In November 2007, the FDA approved aripiprazole as the first atypical antipsychotic to treat MDD. It is specifically for adjunctive treatment, along with an antidepressant, for the treatment of refractory MDD. Several clinical studies support this indication. For example, Berman and colleagues3 started out with more than 1000 patients with a history of 2 to 4 failed antidepressant trials for their current episode of MDD. All qualified patients then underwent a 6-week prospective treatment phase with an SSRI or an SNRI to establish nonresponse. Including only confirmed nonresponders, they randomly and blindly assigned 182 patients to take aripiprazole and 176 patients to take placebo in addition to the antidepressant they were already taking.

Approximately 1 in 4 patients who had just shown unresponsiveness achieved remission at the end of a 6-week treatment period with adjunctive aripiprazole.3 The starting dose of aripiprazole was 5 mg, and the mean dose at the end of double-blind treatment was 11.8 mg, lower than the usual dose required for treating bipolar disorder and schizophrenia. Adverse effects and drop-out rates were relatively low, with akathisia and weight gain (+2.01 kg) being the most troublesome for those in the aripiprazole group.

In 2007, just as aripiprazole was getting limited approval for treating MDD, an important study was published showing similar efficacy for risperidone. Mahmoud and associates4 enrolled patients with MDD from 75 primary care and psychiatric centers. After a 4-week run-in period, 268 patients were randomly assigned to either placebo or risperidone. Patients in the risperidone group received 1 mg/d for 6 weeks (in some cases increased to 2 mg/d after 4 weeks).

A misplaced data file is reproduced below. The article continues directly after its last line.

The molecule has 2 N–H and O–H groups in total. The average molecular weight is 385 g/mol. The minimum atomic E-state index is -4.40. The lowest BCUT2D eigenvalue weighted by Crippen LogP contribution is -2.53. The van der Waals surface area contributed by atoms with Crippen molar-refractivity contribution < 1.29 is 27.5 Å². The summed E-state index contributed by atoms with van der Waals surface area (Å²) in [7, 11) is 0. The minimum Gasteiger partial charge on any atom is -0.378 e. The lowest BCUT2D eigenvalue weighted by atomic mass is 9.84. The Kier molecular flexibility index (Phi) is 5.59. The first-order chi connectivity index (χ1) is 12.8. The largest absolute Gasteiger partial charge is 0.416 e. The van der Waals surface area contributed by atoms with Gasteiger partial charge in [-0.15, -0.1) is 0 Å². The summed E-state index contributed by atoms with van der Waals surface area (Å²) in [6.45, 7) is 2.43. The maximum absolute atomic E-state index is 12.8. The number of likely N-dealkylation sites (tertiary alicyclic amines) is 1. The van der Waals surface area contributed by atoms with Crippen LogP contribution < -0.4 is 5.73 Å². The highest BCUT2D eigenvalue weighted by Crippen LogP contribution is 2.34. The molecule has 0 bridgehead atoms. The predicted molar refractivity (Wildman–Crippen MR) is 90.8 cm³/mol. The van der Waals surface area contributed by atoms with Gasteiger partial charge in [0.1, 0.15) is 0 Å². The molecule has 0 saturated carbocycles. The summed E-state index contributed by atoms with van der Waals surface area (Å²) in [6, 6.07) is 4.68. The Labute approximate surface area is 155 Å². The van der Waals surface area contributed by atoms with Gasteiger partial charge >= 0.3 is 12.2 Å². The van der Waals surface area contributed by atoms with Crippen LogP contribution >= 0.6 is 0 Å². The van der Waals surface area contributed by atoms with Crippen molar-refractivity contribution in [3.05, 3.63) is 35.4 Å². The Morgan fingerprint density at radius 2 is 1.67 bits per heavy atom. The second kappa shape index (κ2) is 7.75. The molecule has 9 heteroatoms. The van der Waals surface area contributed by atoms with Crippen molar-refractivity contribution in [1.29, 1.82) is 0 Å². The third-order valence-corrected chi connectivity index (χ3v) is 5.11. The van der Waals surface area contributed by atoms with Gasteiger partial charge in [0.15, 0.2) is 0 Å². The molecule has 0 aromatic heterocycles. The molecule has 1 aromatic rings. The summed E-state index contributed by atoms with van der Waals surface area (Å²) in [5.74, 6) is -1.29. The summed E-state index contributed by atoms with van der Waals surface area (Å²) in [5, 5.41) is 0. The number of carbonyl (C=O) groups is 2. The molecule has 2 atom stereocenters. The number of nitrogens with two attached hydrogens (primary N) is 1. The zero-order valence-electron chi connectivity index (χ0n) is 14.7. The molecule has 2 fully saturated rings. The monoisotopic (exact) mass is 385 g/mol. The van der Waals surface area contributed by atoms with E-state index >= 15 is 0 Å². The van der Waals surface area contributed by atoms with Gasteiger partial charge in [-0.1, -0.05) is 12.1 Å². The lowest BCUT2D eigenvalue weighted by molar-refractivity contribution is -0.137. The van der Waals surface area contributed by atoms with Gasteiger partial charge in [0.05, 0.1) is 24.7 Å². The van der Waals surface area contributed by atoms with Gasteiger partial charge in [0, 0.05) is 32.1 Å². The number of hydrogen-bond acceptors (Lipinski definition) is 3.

More risperidone recipients than placebo patients experienced remission of depression (24.5% vs 10.7%).4 Response was also better in the risperidone group (46.2% vs 29.5%). Early symptom improvement (during the first week of treatment) seemed to frequently predict eventual remission. Adverse effects of headache, somnolence, dry mouth, and weight gain were more common in the risperidone group but did not usually cause dropout from the study.

So far, I have not seen any studies reporting on the efficacy of paliperidone (the recently marketed risperidone metabolite) for treating refractory MDD.

AstraZeneca is currently seeking FDA approval for quetiapine extended-release (Seroquel XR) to treat MDD. The dosages being studied are in the range of 50 to 300 mg/d, considerably lower than the 400 to 800 mg/d for schizophrenia or bipolar disorder. Pooled evidence from 8 clinical studies was recently presented to the FDA Psychopharmacologic Drugs Advisory Committee.5

In 6 of 7 short-term studies, quetiapine extended- release, given at doses of 50 to 300 mg, proved effective. Superiority over placebo occurred within the first week of treatment, in marked contrast to the usual delayed response seen with traditional antidepressants. Overall, results were positive in 7 of 8 studies. This compares favorably with most placebo-controlled studies that usually show that antidepressants are better than placebo in only half of the controlled studies. (At the same meeting, there was also discussion of studies trying to establish a role for quetiapine in treating generalized anxiety disorder, where there seemed to be some agreement about efficacy but not safety.)